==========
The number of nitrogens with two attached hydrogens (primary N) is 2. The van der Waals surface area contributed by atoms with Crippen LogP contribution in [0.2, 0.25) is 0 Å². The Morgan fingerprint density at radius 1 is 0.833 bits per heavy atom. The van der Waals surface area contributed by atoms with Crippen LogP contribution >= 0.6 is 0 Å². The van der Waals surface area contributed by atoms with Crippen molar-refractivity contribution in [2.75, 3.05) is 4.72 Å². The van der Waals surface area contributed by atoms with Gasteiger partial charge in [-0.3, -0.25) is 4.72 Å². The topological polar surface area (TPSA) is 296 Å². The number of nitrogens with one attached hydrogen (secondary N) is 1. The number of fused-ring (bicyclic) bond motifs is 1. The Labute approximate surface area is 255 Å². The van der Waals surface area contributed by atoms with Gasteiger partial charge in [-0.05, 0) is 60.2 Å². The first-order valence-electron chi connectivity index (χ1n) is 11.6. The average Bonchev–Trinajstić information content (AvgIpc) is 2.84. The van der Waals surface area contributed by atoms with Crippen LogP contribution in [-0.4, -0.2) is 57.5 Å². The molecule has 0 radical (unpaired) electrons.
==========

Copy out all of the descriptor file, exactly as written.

The number of nitrogens with two attached hydrogens (primary N) is 2. The van der Waals surface area contributed by atoms with Crippen LogP contribution in [0.2, 0.25) is 0 Å². The Morgan fingerprint density at radius 1 is 0.833 bits per heavy atom. The van der Waals surface area contributed by atoms with Crippen LogP contribution >= 0.6 is 0 Å². The van der Waals surface area contributed by atoms with Crippen molar-refractivity contribution in [2.75, 3.05) is 4.72 Å². The van der Waals surface area contributed by atoms with Gasteiger partial charge in [-0.3, -0.25) is 4.72 Å². The topological polar surface area (TPSA) is 296 Å². The number of nitrogens with one attached hydrogen (secondary N) is 1. The number of fused-ring (bicyclic) bond motifs is 1. The Labute approximate surface area is 255 Å². The van der Waals surface area contributed by atoms with Gasteiger partial charge in [-0.05, 0) is 60.2 Å². The first-order valence-electron chi connectivity index (χ1n) is 11.6. The average Bonchev–Trinajstić information content (AvgIpc) is 2.84. The van der Waals surface area contributed by atoms with Crippen LogP contribution in [-0.4, -0.2) is 57.5 Å². The molecule has 0 radical (unpaired) electrons.